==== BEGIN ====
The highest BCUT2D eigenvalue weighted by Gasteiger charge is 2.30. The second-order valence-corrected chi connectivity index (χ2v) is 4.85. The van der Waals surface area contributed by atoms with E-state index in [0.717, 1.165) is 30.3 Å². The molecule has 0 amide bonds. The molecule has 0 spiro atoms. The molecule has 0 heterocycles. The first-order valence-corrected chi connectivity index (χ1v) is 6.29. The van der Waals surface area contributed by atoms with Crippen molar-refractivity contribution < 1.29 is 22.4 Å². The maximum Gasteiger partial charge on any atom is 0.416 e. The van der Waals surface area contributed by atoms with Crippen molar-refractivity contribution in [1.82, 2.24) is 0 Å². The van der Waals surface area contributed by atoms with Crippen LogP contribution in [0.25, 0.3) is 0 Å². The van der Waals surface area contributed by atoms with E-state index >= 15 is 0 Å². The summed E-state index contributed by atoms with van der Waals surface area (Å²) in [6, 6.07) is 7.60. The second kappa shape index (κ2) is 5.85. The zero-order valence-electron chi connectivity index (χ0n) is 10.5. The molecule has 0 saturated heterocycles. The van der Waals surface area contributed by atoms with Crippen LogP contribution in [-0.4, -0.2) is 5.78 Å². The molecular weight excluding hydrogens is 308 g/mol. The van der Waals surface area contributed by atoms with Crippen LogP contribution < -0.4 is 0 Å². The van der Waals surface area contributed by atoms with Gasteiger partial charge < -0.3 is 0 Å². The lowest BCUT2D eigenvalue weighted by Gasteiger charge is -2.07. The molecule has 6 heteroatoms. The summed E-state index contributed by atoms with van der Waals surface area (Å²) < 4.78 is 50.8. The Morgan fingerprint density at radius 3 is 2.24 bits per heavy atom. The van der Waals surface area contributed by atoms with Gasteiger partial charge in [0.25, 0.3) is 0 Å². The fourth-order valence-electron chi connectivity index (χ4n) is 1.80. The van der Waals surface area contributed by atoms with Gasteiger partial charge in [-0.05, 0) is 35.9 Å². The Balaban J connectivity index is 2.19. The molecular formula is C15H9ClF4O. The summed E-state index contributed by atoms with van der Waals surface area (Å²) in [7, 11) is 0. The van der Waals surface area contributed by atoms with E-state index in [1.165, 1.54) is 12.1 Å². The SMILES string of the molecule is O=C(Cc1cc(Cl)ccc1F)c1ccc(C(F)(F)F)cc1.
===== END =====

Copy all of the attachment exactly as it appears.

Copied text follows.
The highest BCUT2D eigenvalue weighted by Gasteiger charge is 2.30. The second-order valence-corrected chi connectivity index (χ2v) is 4.85. The van der Waals surface area contributed by atoms with E-state index in [0.717, 1.165) is 30.3 Å². The molecule has 0 amide bonds. The molecule has 0 spiro atoms. The molecule has 0 heterocycles. The first-order valence-corrected chi connectivity index (χ1v) is 6.29. The van der Waals surface area contributed by atoms with Crippen molar-refractivity contribution < 1.29 is 22.4 Å². The maximum Gasteiger partial charge on any atom is 0.416 e. The van der Waals surface area contributed by atoms with Crippen molar-refractivity contribution in [1.82, 2.24) is 0 Å². The van der Waals surface area contributed by atoms with Crippen LogP contribution in [0.25, 0.3) is 0 Å². The van der Waals surface area contributed by atoms with E-state index >= 15 is 0 Å². The summed E-state index contributed by atoms with van der Waals surface area (Å²) in [6, 6.07) is 7.60. The second kappa shape index (κ2) is 5.85. The zero-order valence-electron chi connectivity index (χ0n) is 10.5. The molecule has 0 saturated heterocycles. The van der Waals surface area contributed by atoms with Crippen LogP contribution in [-0.4, -0.2) is 5.78 Å². The molecular weight excluding hydrogens is 308 g/mol. The van der Waals surface area contributed by atoms with Crippen LogP contribution < -0.4 is 0 Å². The van der Waals surface area contributed by atoms with Gasteiger partial charge < -0.3 is 0 Å². The lowest BCUT2D eigenvalue weighted by Gasteiger charge is -2.07. The molecule has 6 heteroatoms. The summed E-state index contributed by atoms with van der Waals surface area (Å²) < 4.78 is 50.8. The Morgan fingerprint density at radius 3 is 2.24 bits per heavy atom. The van der Waals surface area contributed by atoms with Gasteiger partial charge in [0.25, 0.3) is 0 Å². The fourth-order valence-electron chi connectivity index (χ4n) is 1.80. The van der Waals surface area contributed by atoms with Gasteiger partial charge in [-0.05, 0) is 35.9 Å². The Balaban J connectivity index is 2.19. The molecular formula is C15H9ClF4O. The summed E-state index contributed by atoms with van der Waals surface area (Å²) in [7, 11) is 0. The van der Waals surface area contributed by atoms with E-state index in [1.165, 1.54) is 12.1 Å². The SMILES string of the molecule is O=C(Cc1cc(Cl)ccc1F)c1ccc(C(F)(F)F)cc1.